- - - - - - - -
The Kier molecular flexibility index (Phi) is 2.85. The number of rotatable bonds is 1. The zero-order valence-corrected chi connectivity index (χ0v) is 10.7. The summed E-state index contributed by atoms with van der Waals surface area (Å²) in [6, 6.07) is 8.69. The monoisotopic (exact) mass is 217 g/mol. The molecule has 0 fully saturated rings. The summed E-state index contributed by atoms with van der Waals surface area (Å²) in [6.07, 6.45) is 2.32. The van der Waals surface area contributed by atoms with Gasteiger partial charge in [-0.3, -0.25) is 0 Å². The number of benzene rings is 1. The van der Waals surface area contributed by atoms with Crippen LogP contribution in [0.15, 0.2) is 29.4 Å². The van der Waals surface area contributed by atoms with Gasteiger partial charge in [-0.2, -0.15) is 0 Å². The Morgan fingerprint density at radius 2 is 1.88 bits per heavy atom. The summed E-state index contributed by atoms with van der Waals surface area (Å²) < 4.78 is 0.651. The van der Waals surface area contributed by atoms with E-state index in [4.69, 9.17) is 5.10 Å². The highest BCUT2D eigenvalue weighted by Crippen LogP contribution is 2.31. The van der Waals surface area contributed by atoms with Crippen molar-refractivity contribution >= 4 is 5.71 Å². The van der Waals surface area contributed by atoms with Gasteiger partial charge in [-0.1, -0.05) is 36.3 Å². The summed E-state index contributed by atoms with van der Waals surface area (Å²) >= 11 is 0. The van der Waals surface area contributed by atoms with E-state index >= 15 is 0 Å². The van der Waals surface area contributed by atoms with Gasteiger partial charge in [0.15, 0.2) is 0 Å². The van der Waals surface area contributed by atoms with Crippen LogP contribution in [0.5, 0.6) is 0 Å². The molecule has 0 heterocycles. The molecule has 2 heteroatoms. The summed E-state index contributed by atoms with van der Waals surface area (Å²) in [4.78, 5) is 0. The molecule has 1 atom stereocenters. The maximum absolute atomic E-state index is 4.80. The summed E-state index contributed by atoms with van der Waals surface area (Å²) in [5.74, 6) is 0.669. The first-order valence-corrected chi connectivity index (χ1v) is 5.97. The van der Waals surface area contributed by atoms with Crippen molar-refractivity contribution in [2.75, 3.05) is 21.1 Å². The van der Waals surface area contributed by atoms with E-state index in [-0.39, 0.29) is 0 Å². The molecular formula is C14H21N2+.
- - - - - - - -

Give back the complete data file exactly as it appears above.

The Kier molecular flexibility index (Phi) is 2.85. The number of rotatable bonds is 1. The zero-order valence-corrected chi connectivity index (χ0v) is 10.7. The summed E-state index contributed by atoms with van der Waals surface area (Å²) in [6, 6.07) is 8.69. The monoisotopic (exact) mass is 217 g/mol. The molecule has 0 fully saturated rings. The summed E-state index contributed by atoms with van der Waals surface area (Å²) in [6.07, 6.45) is 2.32. The van der Waals surface area contributed by atoms with Gasteiger partial charge in [-0.3, -0.25) is 0 Å². The number of benzene rings is 1. The van der Waals surface area contributed by atoms with Crippen LogP contribution in [0.15, 0.2) is 29.4 Å². The van der Waals surface area contributed by atoms with Gasteiger partial charge in [-0.2, -0.15) is 0 Å². The Morgan fingerprint density at radius 2 is 1.88 bits per heavy atom. The summed E-state index contributed by atoms with van der Waals surface area (Å²) < 4.78 is 0.651. The van der Waals surface area contributed by atoms with E-state index in [4.69, 9.17) is 5.10 Å². The highest BCUT2D eigenvalue weighted by Crippen LogP contribution is 2.31. The van der Waals surface area contributed by atoms with Crippen molar-refractivity contribution >= 4 is 5.71 Å². The van der Waals surface area contributed by atoms with Gasteiger partial charge in [-0.1, -0.05) is 36.3 Å². The summed E-state index contributed by atoms with van der Waals surface area (Å²) >= 11 is 0. The van der Waals surface area contributed by atoms with E-state index >= 15 is 0 Å². The van der Waals surface area contributed by atoms with Gasteiger partial charge in [0.15, 0.2) is 0 Å². The van der Waals surface area contributed by atoms with Crippen LogP contribution in [0.5, 0.6) is 0 Å². The molecule has 0 heterocycles. The molecule has 2 heteroatoms. The summed E-state index contributed by atoms with van der Waals surface area (Å²) in [4.78, 5) is 0. The molecule has 1 atom stereocenters. The maximum absolute atomic E-state index is 4.80. The summed E-state index contributed by atoms with van der Waals surface area (Å²) in [5.74, 6) is 0.669. The first-order valence-corrected chi connectivity index (χ1v) is 5.97. The van der Waals surface area contributed by atoms with Crippen molar-refractivity contribution in [2.75, 3.05) is 21.1 Å². The van der Waals surface area contributed by atoms with E-state index in [-0.39, 0.29) is 0 Å². The molecular formula is C14H21N2+.